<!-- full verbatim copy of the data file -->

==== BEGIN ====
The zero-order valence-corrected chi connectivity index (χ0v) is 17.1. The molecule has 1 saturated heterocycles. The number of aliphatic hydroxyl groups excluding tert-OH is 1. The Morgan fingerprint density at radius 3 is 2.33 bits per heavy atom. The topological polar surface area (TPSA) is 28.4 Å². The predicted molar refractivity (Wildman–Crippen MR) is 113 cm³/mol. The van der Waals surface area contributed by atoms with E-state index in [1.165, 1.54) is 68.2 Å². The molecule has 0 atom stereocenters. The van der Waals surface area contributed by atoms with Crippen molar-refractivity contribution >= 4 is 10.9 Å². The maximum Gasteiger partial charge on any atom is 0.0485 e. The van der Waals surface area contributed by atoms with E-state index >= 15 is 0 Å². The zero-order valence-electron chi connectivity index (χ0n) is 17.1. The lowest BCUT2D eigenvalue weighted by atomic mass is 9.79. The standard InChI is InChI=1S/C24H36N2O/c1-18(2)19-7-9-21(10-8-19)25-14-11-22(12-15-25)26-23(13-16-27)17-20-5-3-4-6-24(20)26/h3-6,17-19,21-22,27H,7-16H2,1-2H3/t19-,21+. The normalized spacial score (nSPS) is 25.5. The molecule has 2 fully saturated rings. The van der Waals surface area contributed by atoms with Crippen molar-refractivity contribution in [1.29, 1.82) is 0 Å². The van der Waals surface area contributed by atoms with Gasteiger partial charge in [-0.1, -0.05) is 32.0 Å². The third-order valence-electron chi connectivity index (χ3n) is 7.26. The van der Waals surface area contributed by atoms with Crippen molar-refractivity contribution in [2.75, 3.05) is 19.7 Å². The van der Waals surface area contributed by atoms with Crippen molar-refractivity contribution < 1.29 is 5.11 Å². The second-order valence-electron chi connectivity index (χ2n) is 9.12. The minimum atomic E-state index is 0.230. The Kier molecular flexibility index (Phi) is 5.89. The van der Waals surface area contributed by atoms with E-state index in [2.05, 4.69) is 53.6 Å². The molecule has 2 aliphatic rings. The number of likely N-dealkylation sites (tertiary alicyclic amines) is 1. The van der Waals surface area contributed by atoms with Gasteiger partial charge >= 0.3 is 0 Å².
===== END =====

The zero-order valence-corrected chi connectivity index (χ0v) is 17.1. The molecule has 1 saturated heterocycles. The number of aliphatic hydroxyl groups excluding tert-OH is 1. The Morgan fingerprint density at radius 3 is 2.33 bits per heavy atom. The topological polar surface area (TPSA) is 28.4 Å². The predicted molar refractivity (Wildman–Crippen MR) is 113 cm³/mol. The van der Waals surface area contributed by atoms with E-state index in [1.165, 1.54) is 68.2 Å². The molecule has 0 atom stereocenters. The van der Waals surface area contributed by atoms with Crippen molar-refractivity contribution >= 4 is 10.9 Å². The maximum Gasteiger partial charge on any atom is 0.0485 e. The van der Waals surface area contributed by atoms with E-state index >= 15 is 0 Å². The zero-order valence-electron chi connectivity index (χ0n) is 17.1. The lowest BCUT2D eigenvalue weighted by atomic mass is 9.79. The standard InChI is InChI=1S/C24H36N2O/c1-18(2)19-7-9-21(10-8-19)25-14-11-22(12-15-25)26-23(13-16-27)17-20-5-3-4-6-24(20)26/h3-6,17-19,21-22,27H,7-16H2,1-2H3/t19-,21+. The normalized spacial score (nSPS) is 25.5. The molecule has 2 fully saturated rings. The van der Waals surface area contributed by atoms with Crippen molar-refractivity contribution in [1.29, 1.82) is 0 Å². The van der Waals surface area contributed by atoms with Gasteiger partial charge in [-0.1, -0.05) is 32.0 Å². The third-order valence-electron chi connectivity index (χ3n) is 7.26. The van der Waals surface area contributed by atoms with Crippen molar-refractivity contribution in [2.75, 3.05) is 19.7 Å². The van der Waals surface area contributed by atoms with Crippen molar-refractivity contribution < 1.29 is 5.11 Å². The second-order valence-electron chi connectivity index (χ2n) is 9.12. The minimum atomic E-state index is 0.230. The Kier molecular flexibility index (Phi) is 5.89. The van der Waals surface area contributed by atoms with E-state index in [2.05, 4.69) is 53.6 Å². The molecule has 2 aliphatic rings. The number of likely N-dealkylation sites (tertiary alicyclic amines) is 1. The van der Waals surface area contributed by atoms with Gasteiger partial charge >= 0.3 is 0 Å².